Introduction to Strategic Management Essay

Custom Student Mr. Teacher ENG 1001-04 10 October 2016

Introduction to Strategic Management

The threats facing health care organizations vary in scope and nature (Authenticity Consulting, 2007). It is therefore a critical requirement that healthcare organizations adopt strategic plans that are capable of helping guard against such threats. To be able to do this, however, every individual organization has to identify the threats that face it and move to find ways of mitigating or managing the risks associated with the threats. This paper discusses four types of threats facing the National Alliance on Mental Illness (NAMI). These are environmental, economic, governmental, and demographic threats.

Discussion NAMI is specifically involved in the fight against mental illness through different methods. In this endeavor, the organization is faced with the following threats: Environmental Threats As an organization that deals with mental issues, the main environmental threat has been the rise in the number of people who are committing suicide because of their mental condition. This has been especially noted among teenagers (NAMI, 2010). For different reasons, it has been a threat to the continued successful operation of the organization which seeks to reduce the problems associated with mental illnesses, including death.

According to the organization, teenage deaths have been on the rise, threatening to reverse the gains so far made. For instance, suicide committed by teenagers and adults with mental illnesses of different kinds accounted for more deaths in the country compared to the combined causes from cancer, stroke, pneumonia, birth defects, heart disease, Aids, and lung diseases (NAMI, 2010). This is a pointer that unless appropriate measures are taken to halt and reverse this trend, then the organization risks failing to achieve its objectives.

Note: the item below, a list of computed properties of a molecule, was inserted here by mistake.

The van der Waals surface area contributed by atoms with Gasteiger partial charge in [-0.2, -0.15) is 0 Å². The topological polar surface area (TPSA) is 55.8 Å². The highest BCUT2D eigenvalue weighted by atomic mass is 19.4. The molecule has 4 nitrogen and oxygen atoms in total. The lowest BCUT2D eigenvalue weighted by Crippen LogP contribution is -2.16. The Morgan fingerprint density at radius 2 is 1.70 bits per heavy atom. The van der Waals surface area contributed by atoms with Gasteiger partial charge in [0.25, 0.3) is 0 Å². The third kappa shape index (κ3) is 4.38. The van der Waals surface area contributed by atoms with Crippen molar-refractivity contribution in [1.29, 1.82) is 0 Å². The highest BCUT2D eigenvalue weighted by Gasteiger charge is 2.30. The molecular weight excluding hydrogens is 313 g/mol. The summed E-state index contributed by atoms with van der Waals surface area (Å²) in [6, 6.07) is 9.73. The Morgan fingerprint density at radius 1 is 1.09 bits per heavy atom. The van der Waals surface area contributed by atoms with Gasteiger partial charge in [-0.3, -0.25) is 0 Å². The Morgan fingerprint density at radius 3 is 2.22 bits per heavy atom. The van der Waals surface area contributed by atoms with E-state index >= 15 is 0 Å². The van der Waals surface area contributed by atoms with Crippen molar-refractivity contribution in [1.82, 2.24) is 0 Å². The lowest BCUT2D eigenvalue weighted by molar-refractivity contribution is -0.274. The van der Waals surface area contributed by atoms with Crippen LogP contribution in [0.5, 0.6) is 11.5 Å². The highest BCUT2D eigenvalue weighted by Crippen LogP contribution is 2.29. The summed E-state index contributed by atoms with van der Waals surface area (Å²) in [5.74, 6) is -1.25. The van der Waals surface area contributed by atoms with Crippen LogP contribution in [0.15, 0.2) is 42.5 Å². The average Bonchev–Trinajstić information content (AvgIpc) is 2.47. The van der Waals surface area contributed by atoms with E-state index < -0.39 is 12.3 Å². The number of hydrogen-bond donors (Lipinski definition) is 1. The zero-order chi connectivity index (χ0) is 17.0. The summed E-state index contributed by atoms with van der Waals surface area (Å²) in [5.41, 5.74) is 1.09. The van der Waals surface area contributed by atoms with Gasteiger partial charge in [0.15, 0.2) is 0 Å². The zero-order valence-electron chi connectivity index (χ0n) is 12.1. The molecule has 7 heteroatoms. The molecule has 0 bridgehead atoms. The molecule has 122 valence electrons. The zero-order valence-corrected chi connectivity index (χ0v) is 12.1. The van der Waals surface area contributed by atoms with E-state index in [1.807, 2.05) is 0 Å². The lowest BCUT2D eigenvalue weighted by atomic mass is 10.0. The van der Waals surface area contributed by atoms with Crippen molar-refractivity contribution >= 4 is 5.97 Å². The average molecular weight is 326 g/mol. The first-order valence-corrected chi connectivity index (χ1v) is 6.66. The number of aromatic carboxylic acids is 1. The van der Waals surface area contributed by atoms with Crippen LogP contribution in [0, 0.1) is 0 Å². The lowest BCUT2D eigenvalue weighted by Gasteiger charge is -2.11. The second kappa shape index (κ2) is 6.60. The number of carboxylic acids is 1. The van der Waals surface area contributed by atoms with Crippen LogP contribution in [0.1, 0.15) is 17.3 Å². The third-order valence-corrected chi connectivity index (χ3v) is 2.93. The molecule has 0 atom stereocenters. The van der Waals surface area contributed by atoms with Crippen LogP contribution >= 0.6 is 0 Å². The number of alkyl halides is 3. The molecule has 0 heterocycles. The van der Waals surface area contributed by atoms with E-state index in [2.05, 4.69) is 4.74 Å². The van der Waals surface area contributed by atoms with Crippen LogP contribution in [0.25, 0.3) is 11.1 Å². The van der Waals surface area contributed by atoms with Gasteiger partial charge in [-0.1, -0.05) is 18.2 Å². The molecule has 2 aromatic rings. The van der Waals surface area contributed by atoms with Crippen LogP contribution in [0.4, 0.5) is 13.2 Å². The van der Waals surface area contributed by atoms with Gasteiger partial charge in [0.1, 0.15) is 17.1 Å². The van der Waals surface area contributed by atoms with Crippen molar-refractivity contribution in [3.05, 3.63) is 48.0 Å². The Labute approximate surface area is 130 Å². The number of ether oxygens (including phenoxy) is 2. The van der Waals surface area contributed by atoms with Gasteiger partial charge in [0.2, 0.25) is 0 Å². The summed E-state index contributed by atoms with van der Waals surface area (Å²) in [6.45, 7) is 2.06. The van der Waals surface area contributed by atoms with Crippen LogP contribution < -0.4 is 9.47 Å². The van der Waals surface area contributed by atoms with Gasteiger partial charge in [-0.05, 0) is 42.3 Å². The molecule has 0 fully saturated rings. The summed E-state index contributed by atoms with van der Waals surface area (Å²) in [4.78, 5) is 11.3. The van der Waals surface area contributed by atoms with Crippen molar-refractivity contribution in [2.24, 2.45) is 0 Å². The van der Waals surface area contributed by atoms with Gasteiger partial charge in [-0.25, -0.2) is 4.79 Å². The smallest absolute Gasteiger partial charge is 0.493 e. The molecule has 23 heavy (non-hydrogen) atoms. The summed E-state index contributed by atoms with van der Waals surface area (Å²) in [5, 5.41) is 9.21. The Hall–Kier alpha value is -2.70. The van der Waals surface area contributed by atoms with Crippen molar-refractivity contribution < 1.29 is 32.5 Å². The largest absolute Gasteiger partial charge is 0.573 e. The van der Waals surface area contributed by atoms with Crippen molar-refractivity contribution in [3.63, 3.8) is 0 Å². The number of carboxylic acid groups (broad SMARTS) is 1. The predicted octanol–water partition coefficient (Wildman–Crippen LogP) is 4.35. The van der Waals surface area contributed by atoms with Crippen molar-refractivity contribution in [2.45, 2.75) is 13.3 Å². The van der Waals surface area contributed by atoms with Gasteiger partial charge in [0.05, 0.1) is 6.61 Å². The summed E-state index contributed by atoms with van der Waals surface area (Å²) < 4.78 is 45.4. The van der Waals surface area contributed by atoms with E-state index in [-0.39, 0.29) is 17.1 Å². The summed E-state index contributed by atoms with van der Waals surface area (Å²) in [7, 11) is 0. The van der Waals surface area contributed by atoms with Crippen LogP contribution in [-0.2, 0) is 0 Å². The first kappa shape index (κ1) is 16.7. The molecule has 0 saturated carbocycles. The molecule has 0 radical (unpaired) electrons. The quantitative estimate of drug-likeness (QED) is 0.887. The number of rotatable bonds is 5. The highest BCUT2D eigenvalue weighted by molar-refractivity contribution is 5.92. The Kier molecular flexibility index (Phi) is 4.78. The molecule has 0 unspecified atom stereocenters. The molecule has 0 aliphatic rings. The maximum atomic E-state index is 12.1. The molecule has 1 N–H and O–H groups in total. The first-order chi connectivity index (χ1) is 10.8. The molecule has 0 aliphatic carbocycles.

An associated threat is that the cause of the high number of suicide among people with mental illness has not really been underpinned. This has made it even more difficult for intervention to be done effectively (NAMI, 2010). Economic Threats In its endeavor to fight against mental illness, NAMI usually employs the use of increased awareness through training and education on mental illness (NAMI, 2010). Do be able to do this the organization needs a lot of money. As a nonprofit, NAMI relies on the goodwill of sponsors such as charitable organizations and other well-wishers.

In the recent times, however, this support has been waning, posing the threat of drying up. This threat has been more real during the global economic crisis than at any other time before because the ability of people to spend money has been greatly reduced due to economic hardships all over the world (Comerford, 2007). With a declining economic outlook, the organization is faced with the threat of having to reduce its advocacy campaigns and narrow down on the implementation of only those programs that are deemed very critical. Yet every program of NAMI is equally important.